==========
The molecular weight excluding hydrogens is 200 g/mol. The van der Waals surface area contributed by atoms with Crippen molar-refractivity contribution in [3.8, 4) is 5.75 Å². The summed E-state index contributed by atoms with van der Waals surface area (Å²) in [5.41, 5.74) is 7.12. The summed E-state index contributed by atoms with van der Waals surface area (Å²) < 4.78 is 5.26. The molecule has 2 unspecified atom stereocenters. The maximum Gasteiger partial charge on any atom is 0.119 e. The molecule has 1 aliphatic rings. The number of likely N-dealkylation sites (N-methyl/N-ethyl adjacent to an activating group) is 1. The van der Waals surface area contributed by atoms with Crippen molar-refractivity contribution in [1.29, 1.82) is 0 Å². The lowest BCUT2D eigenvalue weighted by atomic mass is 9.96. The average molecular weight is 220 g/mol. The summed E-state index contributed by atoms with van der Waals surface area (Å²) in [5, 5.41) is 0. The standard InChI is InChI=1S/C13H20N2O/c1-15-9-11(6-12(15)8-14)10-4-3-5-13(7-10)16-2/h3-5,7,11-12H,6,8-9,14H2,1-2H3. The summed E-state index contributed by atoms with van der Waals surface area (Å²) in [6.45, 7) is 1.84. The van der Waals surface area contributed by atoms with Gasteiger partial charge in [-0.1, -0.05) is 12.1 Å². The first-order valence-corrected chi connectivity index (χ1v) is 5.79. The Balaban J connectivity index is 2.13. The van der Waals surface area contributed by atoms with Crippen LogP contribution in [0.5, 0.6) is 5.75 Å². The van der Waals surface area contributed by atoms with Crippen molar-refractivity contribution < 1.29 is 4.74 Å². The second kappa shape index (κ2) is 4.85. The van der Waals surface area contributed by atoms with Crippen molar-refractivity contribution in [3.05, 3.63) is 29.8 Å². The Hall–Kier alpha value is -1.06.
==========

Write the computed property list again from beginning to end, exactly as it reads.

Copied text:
The molecular weight excluding hydrogens is 200 g/mol. The van der Waals surface area contributed by atoms with Crippen molar-refractivity contribution in [3.8, 4) is 5.75 Å². The summed E-state index contributed by atoms with van der Waals surface area (Å²) in [5.41, 5.74) is 7.12. The summed E-state index contributed by atoms with van der Waals surface area (Å²) < 4.78 is 5.26. The molecule has 2 unspecified atom stereocenters. The maximum Gasteiger partial charge on any atom is 0.119 e. The molecule has 1 aliphatic rings. The number of likely N-dealkylation sites (N-methyl/N-ethyl adjacent to an activating group) is 1. The van der Waals surface area contributed by atoms with Crippen molar-refractivity contribution in [1.29, 1.82) is 0 Å². The lowest BCUT2D eigenvalue weighted by atomic mass is 9.96. The average molecular weight is 220 g/mol. The summed E-state index contributed by atoms with van der Waals surface area (Å²) in [5, 5.41) is 0. The standard InChI is InChI=1S/C13H20N2O/c1-15-9-11(6-12(15)8-14)10-4-3-5-13(7-10)16-2/h3-5,7,11-12H,6,8-9,14H2,1-2H3. The summed E-state index contributed by atoms with van der Waals surface area (Å²) in [6.45, 7) is 1.84. The van der Waals surface area contributed by atoms with Gasteiger partial charge in [-0.1, -0.05) is 12.1 Å². The first-order valence-corrected chi connectivity index (χ1v) is 5.79. The Balaban J connectivity index is 2.13. The van der Waals surface area contributed by atoms with Crippen LogP contribution in [0.5, 0.6) is 5.75 Å². The van der Waals surface area contributed by atoms with Crippen molar-refractivity contribution < 1.29 is 4.74 Å². The second kappa shape index (κ2) is 4.85. The van der Waals surface area contributed by atoms with Crippen molar-refractivity contribution in [3.05, 3.63) is 29.8 Å². The Hall–Kier alpha value is -1.06.